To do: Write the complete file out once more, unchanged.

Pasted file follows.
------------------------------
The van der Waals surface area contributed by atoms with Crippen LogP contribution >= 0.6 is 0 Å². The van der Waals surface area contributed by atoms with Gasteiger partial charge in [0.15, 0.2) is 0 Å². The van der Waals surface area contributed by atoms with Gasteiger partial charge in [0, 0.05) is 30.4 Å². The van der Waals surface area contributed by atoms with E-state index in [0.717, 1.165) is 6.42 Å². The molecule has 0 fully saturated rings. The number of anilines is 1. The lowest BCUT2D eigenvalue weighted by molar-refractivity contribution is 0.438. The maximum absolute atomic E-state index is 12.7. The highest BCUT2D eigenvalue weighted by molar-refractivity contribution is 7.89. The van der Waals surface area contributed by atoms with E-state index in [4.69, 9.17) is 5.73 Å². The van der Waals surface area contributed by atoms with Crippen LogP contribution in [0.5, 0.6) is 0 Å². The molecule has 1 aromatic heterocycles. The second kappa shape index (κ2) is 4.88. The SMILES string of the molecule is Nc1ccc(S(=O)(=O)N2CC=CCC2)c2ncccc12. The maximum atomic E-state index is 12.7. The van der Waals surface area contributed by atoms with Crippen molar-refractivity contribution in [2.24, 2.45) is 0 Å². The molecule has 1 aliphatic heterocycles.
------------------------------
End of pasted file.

The van der Waals surface area contributed by atoms with Crippen LogP contribution >= 0.6 is 0 Å². The van der Waals surface area contributed by atoms with Gasteiger partial charge in [0.15, 0.2) is 0 Å². The van der Waals surface area contributed by atoms with Gasteiger partial charge in [0, 0.05) is 30.4 Å². The van der Waals surface area contributed by atoms with E-state index in [0.717, 1.165) is 6.42 Å². The molecule has 0 fully saturated rings. The number of anilines is 1. The lowest BCUT2D eigenvalue weighted by molar-refractivity contribution is 0.438. The maximum absolute atomic E-state index is 12.7. The highest BCUT2D eigenvalue weighted by molar-refractivity contribution is 7.89. The van der Waals surface area contributed by atoms with E-state index in [4.69, 9.17) is 5.73 Å². The van der Waals surface area contributed by atoms with Crippen LogP contribution in [0.5, 0.6) is 0 Å². The molecule has 1 aromatic heterocycles. The second kappa shape index (κ2) is 4.88. The SMILES string of the molecule is Nc1ccc(S(=O)(=O)N2CC=CCC2)c2ncccc12. The maximum atomic E-state index is 12.7. The van der Waals surface area contributed by atoms with Crippen molar-refractivity contribution in [2.24, 2.45) is 0 Å². The molecule has 1 aliphatic heterocycles.